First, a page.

Bad Surveys: Asking What You Want to Hear

It’s so tempting, and probably just part of our human nature – but the tendency to send surveys that lack the potential for real insight leads companies down paths of their own creation to their eventual demise.

It Sounds Good

It usually starts with one noble soul who brings up to the group the idea of doing a survey. This survey is the beacon of hope for bringing some outside information on a customer, an experience, or a product back to the group. It’s done in the hope of getting some “real” insight into the overall success of the group’s efforts, so that they can get a direction for the future.

The problems start when that same group creates the survey questions. Things start innocently enough. But slowly and certainly, the desire to to justify the group’s effort, hopes, and dreams starts to creep in.

It starts out with questions like, “Do you enjoy your new widget?”

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But the slippery slope starts to slide into questions that narrow the scope and bring more leading words into the fray. This is how you end up with questions like,”What frequency do you use your widget? Daily, Weekly, or Monthly?”. It’s how you can totally ignore the options that exist outside of your assumptions – answers like, “None”, or, “I no longer have the widget.”

These are a few common pitfalls in survey creation: leading questions and limited answer pools.

The point is, I don’t fault anyone for creating a bad survey. The intention is usually good. But I do think, as an organization, you need to avoid these situations.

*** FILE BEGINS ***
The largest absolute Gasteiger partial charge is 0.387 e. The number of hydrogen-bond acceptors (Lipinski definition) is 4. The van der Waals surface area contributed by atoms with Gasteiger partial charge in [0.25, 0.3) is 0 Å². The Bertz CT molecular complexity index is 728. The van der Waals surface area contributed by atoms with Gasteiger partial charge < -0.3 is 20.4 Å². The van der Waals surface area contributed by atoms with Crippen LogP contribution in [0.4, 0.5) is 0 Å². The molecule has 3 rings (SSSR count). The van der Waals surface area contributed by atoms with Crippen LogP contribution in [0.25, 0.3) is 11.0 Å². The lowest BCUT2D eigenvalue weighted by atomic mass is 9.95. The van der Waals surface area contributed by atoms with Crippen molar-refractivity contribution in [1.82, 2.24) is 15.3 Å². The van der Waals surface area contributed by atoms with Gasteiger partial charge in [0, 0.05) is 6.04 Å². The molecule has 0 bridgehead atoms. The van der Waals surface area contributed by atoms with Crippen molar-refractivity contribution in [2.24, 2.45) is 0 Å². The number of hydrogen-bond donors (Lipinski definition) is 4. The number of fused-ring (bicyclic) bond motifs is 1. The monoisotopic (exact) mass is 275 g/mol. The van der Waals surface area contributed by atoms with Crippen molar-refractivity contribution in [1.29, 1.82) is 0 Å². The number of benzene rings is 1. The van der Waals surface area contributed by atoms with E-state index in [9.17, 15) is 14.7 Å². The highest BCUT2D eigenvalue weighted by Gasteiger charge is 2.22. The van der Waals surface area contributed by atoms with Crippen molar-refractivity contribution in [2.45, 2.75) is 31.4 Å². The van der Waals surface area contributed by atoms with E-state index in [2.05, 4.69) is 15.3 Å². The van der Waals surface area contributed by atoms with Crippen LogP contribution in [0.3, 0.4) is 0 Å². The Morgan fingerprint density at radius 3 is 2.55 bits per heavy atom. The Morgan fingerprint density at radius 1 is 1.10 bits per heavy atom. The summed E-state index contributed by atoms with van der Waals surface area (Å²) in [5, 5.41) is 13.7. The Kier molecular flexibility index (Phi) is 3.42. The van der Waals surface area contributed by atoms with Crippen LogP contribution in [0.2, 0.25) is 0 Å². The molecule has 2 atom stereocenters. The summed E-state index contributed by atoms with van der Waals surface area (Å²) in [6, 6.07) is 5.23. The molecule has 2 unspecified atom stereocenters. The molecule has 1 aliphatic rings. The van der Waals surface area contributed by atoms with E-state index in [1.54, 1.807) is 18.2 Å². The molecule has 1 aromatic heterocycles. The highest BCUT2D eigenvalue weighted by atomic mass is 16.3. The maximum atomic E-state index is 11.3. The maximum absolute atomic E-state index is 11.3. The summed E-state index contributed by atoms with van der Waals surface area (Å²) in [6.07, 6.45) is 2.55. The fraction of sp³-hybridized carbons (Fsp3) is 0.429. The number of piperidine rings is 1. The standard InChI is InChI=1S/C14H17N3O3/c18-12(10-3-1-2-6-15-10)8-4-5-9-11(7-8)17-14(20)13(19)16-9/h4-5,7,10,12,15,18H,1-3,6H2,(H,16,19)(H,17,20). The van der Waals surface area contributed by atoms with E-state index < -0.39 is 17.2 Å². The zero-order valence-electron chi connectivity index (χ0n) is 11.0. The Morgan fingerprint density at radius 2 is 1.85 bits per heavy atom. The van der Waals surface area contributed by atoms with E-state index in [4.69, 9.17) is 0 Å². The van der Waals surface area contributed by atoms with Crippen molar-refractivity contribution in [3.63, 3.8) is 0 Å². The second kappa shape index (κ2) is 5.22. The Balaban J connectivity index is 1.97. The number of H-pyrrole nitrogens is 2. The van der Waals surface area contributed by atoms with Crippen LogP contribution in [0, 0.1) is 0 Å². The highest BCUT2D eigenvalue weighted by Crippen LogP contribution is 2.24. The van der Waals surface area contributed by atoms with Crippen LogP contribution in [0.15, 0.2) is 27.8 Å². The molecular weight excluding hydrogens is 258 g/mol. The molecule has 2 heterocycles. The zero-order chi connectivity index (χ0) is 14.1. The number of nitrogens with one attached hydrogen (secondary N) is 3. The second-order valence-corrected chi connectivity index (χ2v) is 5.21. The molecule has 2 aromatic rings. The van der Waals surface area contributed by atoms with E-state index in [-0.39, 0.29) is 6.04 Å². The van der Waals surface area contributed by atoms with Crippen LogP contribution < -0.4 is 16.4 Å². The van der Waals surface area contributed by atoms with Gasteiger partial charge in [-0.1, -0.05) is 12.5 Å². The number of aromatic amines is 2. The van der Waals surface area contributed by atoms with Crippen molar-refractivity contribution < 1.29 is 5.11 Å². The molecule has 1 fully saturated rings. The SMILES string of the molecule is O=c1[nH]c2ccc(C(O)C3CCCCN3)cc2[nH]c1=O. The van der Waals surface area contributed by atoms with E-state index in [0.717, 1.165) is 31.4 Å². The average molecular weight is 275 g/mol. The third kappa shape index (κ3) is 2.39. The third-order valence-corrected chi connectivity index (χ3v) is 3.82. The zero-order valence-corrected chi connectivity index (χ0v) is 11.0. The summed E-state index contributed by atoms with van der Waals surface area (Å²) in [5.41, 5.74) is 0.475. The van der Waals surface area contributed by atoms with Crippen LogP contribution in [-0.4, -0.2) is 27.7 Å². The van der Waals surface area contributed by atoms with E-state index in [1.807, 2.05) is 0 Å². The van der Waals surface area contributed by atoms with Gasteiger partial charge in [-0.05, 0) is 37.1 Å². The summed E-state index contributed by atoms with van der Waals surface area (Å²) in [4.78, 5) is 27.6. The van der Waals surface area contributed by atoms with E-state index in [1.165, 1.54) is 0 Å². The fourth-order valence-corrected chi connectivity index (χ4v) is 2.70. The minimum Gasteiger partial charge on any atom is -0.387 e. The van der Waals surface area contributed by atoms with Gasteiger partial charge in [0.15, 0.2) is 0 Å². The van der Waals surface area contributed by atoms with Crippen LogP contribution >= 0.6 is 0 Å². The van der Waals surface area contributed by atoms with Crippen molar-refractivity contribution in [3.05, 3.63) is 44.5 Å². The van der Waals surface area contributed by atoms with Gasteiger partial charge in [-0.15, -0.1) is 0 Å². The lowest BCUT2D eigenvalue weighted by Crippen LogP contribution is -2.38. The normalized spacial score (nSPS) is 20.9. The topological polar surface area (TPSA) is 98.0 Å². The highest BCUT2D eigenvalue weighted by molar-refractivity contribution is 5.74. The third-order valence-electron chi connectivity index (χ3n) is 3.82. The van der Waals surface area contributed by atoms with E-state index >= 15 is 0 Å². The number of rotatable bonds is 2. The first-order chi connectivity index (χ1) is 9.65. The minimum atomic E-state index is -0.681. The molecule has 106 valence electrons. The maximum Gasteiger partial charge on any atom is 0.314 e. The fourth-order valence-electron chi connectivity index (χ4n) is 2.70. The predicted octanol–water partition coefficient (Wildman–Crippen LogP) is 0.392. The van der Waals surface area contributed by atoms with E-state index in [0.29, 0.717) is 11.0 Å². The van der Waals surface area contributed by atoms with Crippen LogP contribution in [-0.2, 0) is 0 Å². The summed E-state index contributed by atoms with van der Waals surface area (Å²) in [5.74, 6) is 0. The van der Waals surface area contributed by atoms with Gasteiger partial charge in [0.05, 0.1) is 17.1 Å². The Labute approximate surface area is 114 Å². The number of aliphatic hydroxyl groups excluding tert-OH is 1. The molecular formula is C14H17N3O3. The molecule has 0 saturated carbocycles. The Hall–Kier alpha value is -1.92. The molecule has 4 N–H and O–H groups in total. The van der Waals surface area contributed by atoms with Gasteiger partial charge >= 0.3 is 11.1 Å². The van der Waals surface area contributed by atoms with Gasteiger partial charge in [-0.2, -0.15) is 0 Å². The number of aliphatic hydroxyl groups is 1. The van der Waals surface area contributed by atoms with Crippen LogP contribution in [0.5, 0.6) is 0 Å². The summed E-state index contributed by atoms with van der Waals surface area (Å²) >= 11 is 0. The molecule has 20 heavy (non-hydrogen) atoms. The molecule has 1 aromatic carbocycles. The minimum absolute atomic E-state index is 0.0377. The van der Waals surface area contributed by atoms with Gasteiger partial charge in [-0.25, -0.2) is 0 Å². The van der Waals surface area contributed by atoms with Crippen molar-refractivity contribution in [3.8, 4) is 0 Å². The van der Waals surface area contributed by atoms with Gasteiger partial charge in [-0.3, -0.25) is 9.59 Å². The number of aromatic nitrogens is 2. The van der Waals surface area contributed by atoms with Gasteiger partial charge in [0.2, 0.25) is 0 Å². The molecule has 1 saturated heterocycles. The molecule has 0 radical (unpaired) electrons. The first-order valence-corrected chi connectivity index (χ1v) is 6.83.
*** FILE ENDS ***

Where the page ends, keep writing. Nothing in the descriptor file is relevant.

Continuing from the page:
Hopefully, the following can help.

Things to Watch For

Leading Questions

This can be a subtle killer of your survey – when you start using leading questions that help guide the participant toward the answer you desire. This can be done by assuming a feeling or emotion, or by using assumptive language. Assumptive language refers to phrasing that create assumptions in the overall statements. For example: “Most people like fish when they dine paired with red wine. Would you like red or white?” It doesn’t take long to see how this impacts results.

Limited Answer Pool

The next common error is to have a limited answer pool. Most of us who want to get hard data, or typed data, like to use limited answers for many questions. Options like “Yes” and “No,” or scales of one to five. But in doing so, sometimes we can lock ourselves into the answers we are looking for and lock ourselves out of getting real insight.

The better suggestion is to think around all the possible answers that could exist and then work on your pool of answers. Allow for negative and positive, for very high or for very low. Don’t limit the pool, or it will lack depth.

All Quantitative Questions

Another issue is using too many (or only using) quantitative questions. That’s fancy term for answers that are contained in a pool of possible answers or numbers. Quantitative questions contain a quantity or an integer that can help you remember.

For example: “How many times did you go to the bathroom today?” The answer there is a quantity.’

An example of limiting responses via qualitative questioning: “What color of hat do you like? Red, blue, or black?” In this case, a qualitative question could have provided more insight.

Stop Directing. Start Listening.

There are many other details to the making of a great survey, but taking your time and making sure you aren’t leading the participant with your questions is a key factor in getting good results.

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Want to increase your survey skills? Let’s talk about working together to help bring your survey to completion.

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